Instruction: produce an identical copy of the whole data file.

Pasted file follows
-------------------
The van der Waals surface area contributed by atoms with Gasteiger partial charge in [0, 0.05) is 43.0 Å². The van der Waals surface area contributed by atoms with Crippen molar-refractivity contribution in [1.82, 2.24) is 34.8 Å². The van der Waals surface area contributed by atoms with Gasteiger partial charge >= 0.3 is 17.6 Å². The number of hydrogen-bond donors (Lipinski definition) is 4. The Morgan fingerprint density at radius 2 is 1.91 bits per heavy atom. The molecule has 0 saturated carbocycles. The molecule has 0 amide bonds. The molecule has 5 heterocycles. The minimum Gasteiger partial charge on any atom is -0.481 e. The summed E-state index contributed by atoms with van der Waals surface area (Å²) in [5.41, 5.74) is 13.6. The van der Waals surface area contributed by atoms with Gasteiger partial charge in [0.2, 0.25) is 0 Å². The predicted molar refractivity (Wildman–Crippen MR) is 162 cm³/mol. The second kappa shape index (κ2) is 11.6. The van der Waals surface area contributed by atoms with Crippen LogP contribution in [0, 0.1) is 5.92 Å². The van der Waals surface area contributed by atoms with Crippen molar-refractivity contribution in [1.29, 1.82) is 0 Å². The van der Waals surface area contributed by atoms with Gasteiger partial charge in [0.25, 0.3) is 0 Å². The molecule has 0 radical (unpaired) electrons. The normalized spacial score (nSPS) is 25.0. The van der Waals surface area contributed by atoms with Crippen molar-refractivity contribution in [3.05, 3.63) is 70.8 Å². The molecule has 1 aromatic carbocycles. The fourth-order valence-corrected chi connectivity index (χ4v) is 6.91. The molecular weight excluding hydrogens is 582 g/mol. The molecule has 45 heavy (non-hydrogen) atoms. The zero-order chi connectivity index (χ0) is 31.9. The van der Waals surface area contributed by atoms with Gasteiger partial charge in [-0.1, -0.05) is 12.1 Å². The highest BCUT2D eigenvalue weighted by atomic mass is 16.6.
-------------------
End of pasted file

The van der Waals surface area contributed by atoms with Gasteiger partial charge in [0, 0.05) is 43.0 Å². The van der Waals surface area contributed by atoms with Crippen molar-refractivity contribution in [1.82, 2.24) is 34.8 Å². The van der Waals surface area contributed by atoms with Gasteiger partial charge >= 0.3 is 17.6 Å². The number of hydrogen-bond donors (Lipinski definition) is 4. The Morgan fingerprint density at radius 2 is 1.91 bits per heavy atom. The molecule has 0 saturated carbocycles. The molecule has 0 amide bonds. The molecule has 5 heterocycles. The minimum Gasteiger partial charge on any atom is -0.481 e. The summed E-state index contributed by atoms with van der Waals surface area (Å²) in [5.41, 5.74) is 13.6. The van der Waals surface area contributed by atoms with Gasteiger partial charge in [0.2, 0.25) is 0 Å². The predicted molar refractivity (Wildman–Crippen MR) is 162 cm³/mol. The second kappa shape index (κ2) is 11.6. The van der Waals surface area contributed by atoms with Crippen LogP contribution in [0, 0.1) is 5.92 Å². The van der Waals surface area contributed by atoms with Crippen molar-refractivity contribution in [1.29, 1.82) is 0 Å². The van der Waals surface area contributed by atoms with Gasteiger partial charge in [0.25, 0.3) is 0 Å². The molecule has 0 radical (unpaired) electrons. The normalized spacial score (nSPS) is 25.0. The van der Waals surface area contributed by atoms with Crippen molar-refractivity contribution in [3.05, 3.63) is 70.8 Å². The molecule has 1 aromatic carbocycles. The fourth-order valence-corrected chi connectivity index (χ4v) is 6.91. The molecular weight excluding hydrogens is 582 g/mol. The molecule has 45 heavy (non-hydrogen) atoms. The zero-order chi connectivity index (χ0) is 31.9. The van der Waals surface area contributed by atoms with Gasteiger partial charge in [-0.1, -0.05) is 12.1 Å². The highest BCUT2D eigenvalue weighted by atomic mass is 16.6.